October 27, 2002
Brown Pays Dividends
by Ric Sweeney
The Jaguars were once again victimized by an unreliable kicker Sunday, making the Texans’ decision to sign restricted free agent Kris Brown during the offseason look like a stroke of genius.
Brown, who cost Houston a four-year deal, not to mention a 2003 seventh round draft pick, calmly nailed a 43-yard field goal with 2:11 remaining to give Houston its first-ever road victory, 21-19, on Sunday.
Brown’s counterpart, Tim Sedar, who was signed by Jacksonville this week after the Jags released Hayden Epstein (who missed 5 of 9 field goals in his brief Jaguar tenure), missed two field goals, including a 35-yarder with :03 left in the first half which kept the Texans within two, 9-7. Sedar also missed a 50-yard attempt in the first quarter. Jag kickers are now an unremarkable 5-of-12 on the year.
Brown’s game-winner, and an out-of-nowhere trick play on a late punt return, helped redeem a much-maligned special teams unit that once again struggled Sunday after an abysmal performance last week in Cleveland. Brown missed a 45-yard field goal attempt in the first quarter and Chad Stanley had a punt blocked in his own end zone that, fortunately for Houston, rolled out the side of the end zone for a safety. Obviously, had Jacksonville recovered the block, either deep in Houston territory or, worse, in the end zone, the game’s outcome may have been dramatically altered.
Jacksonville hit pay dirt first in the second quarter. Taking over after Brown’s miss, running backs Fred Taylor and Stacy Mack moved Jacksonville 40 yards before QB Mark Brunell hit WR Jimmy Smith for a 25-yard touchdown. After an exchange of punts, QB David Carr went to work, completing two passes for 38 yards, the last, an 11-yard strike to TE Jabari Holloway, set up Jonathan Wells’ 3-yard scoring run, the first rushing touchdown by a Texan back this year.
Down, 9-7, after the blocked punt, Houston took the lead on the opening drive of the third quarter, again riding Carr’s right arm. The rookie completed both of his passes on the drive, one to TE Billy Miller for 37 yards, the other to Holloway for 6. On the day, Carr was 6-7 for 122 yards and a touchdown on Houston’s four scoring drives; 11-18 for 184 yards a touchdown overall. He did not throw an interception for the third consecutive game.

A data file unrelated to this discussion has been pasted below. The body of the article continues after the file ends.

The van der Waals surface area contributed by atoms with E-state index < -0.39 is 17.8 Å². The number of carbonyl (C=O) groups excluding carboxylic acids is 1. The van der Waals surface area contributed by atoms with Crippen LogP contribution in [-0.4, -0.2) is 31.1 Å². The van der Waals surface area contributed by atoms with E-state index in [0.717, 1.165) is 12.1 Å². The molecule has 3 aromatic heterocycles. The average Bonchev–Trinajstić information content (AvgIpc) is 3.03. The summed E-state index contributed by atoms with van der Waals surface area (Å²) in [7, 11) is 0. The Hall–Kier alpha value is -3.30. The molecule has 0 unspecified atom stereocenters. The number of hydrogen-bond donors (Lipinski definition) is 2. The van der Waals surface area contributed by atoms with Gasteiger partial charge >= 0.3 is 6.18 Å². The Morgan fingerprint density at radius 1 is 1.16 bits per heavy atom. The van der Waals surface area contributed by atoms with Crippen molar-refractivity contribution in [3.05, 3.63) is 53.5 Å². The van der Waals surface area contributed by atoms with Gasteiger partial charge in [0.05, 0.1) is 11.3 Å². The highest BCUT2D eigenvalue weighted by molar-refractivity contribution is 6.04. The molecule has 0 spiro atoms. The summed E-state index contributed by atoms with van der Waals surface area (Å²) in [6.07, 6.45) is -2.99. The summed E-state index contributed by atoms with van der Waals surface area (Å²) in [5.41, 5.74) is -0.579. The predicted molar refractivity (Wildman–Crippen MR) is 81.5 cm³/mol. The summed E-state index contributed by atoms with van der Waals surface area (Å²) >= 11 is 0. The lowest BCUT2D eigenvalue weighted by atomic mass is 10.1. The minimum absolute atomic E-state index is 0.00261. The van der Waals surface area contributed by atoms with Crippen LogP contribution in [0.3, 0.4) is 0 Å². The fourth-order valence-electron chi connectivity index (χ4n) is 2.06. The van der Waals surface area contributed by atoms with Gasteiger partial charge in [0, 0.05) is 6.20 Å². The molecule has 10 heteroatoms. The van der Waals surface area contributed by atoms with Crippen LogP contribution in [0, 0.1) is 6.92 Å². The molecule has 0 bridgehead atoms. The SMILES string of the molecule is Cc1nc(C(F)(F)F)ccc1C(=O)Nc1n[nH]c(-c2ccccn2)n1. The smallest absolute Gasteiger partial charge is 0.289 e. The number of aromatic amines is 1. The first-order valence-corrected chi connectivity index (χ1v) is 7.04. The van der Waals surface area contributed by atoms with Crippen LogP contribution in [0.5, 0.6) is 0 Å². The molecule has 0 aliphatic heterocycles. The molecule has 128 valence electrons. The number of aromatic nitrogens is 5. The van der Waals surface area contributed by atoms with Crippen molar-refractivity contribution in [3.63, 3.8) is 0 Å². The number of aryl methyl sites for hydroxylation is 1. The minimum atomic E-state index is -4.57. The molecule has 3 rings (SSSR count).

Brown finished the drive by banging a 43-yard field, and with 12:21 left in the third quarter, Houston led, 10-9. After another defensive stop by the Texans, Carr fumbled a center snap, which Jacksonville recovered at Houston’s 23. But the Texan defense stiffened and Jacksonville settled for a 34-yard field goal from Sedar, pushing the Jaguars back in front entering the fourth quarter, 12-10.
Houston then embarked on perhaps it’s most impressive drive of the season, starting at their own 20 with 1:00 to go in the third, RB James Allen rushed 6 times for 29 yards, and Carr hit Miller after a remarkable play fake, delivering a picture-perfect 40-yard pass to the tight end in perfect stride, which moved Houston to the Jacksonville 6. After Allen was unable to punch it in, Carr rolled left and hit Miller in the back of the end zone for the 1-yard touchdown pass. Following the score, Carr hit Jabar Gaffney on the two-point conversion and Houston led, 18-12 with 11:33 remaining.
Back came Jacksonville. Brunell hit TE Pete Mitchell for 16 yards on 3rd-and-2 and Mack plowed in from 2 yards out, and Houston once again fell behind, 19-18, with 7:46 remaining. But unable to run out the clock, Jacksonville was forced to punt from their own 34 with 3:21 remaining. On the return, Gaffney fielded the punt, whirled to his left and flung a perfect pass to CB Aaron Glenn, who raced 47 yards to the Jacksonville 33. Playing conservatively, Houston ran Allen 3 times before giving way to Brown.